There was no defined path for outsiders to become members of the Hollywood camera union. For a while, he assisted other cinematographers who were shooting commercials and non-union, low-budget “biker” films.
Ron Dexter, ASC, whom Burum met at UCLA, hooked him up with a producer who needed a cinematographer to travel to Sweden to shoot an Ann-Margret television special. That led to opportunities to shoot film for other TV specials. By the early 1970s, Burum was also shooting non-union slasher and horror films, such as Scream Bloody Murder. Those 35 mm films were produced in a few weeks with minimal budgets. The producers usually made two or three prints and bicycled them from one drive-in theater to another, mainly in the southern states.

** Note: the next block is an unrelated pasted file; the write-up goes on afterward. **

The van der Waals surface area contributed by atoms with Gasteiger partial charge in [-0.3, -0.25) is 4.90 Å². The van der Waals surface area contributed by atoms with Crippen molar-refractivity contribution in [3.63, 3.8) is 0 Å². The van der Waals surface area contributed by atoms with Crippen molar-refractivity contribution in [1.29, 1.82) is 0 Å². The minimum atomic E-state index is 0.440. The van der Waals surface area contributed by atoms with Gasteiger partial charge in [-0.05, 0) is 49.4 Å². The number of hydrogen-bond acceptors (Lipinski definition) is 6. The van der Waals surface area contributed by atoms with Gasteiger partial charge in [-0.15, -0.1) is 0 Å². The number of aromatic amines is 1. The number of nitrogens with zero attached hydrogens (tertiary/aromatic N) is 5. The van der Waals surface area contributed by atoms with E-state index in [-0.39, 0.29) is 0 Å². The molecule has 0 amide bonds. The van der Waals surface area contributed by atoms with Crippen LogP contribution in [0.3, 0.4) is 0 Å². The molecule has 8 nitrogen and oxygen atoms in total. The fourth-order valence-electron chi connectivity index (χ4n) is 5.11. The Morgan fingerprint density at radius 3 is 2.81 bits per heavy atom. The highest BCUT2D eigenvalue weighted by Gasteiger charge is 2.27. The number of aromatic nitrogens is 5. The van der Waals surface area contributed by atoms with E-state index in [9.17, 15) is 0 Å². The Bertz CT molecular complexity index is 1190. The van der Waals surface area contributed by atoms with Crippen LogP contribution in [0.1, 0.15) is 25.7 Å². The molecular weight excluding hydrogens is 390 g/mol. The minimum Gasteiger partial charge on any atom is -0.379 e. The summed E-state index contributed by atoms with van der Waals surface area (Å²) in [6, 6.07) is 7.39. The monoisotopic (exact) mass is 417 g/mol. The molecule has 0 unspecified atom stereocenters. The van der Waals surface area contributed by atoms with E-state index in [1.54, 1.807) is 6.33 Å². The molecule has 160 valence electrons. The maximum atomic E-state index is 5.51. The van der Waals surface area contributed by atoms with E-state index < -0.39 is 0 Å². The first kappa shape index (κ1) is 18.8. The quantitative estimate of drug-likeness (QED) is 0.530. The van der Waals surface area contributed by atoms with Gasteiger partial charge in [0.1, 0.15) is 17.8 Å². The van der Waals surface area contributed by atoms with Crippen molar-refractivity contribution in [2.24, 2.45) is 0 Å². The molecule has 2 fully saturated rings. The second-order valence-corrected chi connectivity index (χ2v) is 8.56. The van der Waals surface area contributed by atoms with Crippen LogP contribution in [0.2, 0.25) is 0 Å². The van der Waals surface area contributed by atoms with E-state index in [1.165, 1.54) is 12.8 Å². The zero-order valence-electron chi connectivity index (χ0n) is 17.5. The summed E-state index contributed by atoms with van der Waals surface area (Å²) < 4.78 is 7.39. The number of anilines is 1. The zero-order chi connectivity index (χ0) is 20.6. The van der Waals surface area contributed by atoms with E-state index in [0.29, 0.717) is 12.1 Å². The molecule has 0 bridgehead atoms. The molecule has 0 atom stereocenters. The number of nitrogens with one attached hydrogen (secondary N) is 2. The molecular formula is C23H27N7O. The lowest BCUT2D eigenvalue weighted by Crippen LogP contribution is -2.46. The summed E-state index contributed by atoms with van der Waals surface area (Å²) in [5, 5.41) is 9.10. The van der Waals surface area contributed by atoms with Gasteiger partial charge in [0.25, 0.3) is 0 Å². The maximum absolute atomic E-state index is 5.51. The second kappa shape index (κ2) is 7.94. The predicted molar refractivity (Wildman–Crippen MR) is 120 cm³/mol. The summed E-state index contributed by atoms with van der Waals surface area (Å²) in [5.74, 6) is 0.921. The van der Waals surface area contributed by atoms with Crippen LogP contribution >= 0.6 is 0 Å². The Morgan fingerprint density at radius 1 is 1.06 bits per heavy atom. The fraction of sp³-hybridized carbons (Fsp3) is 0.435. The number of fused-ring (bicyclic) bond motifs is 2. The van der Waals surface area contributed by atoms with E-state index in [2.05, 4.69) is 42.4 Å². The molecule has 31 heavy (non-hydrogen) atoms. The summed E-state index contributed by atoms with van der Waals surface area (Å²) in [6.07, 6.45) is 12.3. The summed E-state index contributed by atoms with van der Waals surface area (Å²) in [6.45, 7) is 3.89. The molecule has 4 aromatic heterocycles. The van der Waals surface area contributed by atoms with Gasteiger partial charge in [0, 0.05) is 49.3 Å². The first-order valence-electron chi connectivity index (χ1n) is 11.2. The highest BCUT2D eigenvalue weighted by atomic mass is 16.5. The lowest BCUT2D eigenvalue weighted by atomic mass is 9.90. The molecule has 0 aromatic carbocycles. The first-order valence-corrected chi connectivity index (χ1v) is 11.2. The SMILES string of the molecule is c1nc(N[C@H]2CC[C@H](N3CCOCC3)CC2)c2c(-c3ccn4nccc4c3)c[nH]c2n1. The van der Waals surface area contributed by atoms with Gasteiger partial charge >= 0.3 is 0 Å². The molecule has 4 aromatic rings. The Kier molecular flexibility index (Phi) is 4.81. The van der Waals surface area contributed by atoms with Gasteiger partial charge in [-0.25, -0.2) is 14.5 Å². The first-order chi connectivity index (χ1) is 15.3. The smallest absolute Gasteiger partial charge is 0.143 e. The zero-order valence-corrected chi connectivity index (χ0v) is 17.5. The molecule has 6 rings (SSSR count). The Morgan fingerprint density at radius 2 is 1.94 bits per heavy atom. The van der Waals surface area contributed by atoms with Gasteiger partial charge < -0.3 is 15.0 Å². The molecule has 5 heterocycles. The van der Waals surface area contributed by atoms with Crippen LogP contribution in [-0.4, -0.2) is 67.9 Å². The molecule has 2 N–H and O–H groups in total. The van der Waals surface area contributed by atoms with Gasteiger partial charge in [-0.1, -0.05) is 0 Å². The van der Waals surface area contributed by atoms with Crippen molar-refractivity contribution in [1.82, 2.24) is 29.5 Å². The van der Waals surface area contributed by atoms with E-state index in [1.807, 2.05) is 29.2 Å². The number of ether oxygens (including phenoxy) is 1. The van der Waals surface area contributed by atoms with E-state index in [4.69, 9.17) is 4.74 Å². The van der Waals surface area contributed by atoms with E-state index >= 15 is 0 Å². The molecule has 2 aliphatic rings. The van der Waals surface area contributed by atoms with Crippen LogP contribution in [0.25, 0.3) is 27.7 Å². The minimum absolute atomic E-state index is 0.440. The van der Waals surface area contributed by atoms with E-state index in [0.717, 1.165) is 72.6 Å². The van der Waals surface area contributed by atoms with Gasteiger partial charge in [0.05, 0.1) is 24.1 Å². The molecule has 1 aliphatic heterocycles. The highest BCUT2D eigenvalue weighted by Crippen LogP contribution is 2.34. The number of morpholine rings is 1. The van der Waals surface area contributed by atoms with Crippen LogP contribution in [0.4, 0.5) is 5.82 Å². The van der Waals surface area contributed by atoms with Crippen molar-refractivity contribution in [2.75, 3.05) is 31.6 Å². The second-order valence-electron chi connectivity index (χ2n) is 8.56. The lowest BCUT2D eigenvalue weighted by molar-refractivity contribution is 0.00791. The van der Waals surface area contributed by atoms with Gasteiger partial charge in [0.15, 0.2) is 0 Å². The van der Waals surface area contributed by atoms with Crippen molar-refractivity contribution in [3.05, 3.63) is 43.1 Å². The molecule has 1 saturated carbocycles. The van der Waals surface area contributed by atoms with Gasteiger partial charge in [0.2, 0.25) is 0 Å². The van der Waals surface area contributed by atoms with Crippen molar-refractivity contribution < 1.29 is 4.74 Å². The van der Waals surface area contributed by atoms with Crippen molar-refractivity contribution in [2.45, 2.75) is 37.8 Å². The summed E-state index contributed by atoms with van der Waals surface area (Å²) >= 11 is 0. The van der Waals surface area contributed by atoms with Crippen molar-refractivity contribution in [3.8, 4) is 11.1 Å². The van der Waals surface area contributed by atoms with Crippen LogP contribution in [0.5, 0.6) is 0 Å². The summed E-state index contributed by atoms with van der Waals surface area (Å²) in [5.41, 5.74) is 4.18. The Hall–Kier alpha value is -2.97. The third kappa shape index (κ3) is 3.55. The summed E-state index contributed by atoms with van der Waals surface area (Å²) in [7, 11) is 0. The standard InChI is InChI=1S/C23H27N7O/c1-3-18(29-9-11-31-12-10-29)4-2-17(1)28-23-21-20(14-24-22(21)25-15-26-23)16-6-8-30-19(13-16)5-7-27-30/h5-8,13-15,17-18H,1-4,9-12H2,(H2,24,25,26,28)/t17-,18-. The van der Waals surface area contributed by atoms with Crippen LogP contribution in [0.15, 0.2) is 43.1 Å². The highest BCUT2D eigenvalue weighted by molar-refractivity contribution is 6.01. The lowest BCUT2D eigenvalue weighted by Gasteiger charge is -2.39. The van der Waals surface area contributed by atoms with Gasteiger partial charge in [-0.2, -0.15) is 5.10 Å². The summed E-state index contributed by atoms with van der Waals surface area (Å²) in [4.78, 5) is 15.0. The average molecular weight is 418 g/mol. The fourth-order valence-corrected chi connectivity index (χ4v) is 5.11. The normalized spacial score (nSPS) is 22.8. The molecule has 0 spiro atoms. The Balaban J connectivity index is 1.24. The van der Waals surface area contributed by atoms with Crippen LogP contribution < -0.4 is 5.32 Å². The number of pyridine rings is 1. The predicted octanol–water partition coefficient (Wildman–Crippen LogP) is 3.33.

Another chance encounter led to opportunities for Burum to work as a lighting director for live and videotaped late-night television programs. That got him into the union in the special category of director of photography “E.”
He lit Johnny Mann’s musical variety show Stand Up and Cheer, Dinah Shore and Andy Williams specials, Sid and Marty Krofft kid shows like The Lost Saucer, and an ABC series of classic dramas called The Midnight Special. By then, Burum was shooting commercials and special effects for television, including Little House on the Prairie and Mork & Mindy series. He earned a share of a technical craft Emmy for Cosmos, a PBS TV special that explored outer space with Carl Sagan.

In 1976, his former UCLA classmate Francis Ford Coppola brought Burum to the Philippines as second unit director and cameraman on the Oscar-winning film Apocalypse Now. Burum did more second unit work on The Black Stallion with director Carroll Ballard and cinematographer Caleb Deschanel, ASC. When Deschanel directed The Escape Artist the following year, he gave Burum his first opportunity to earn a cinematography credit on a mainstream film.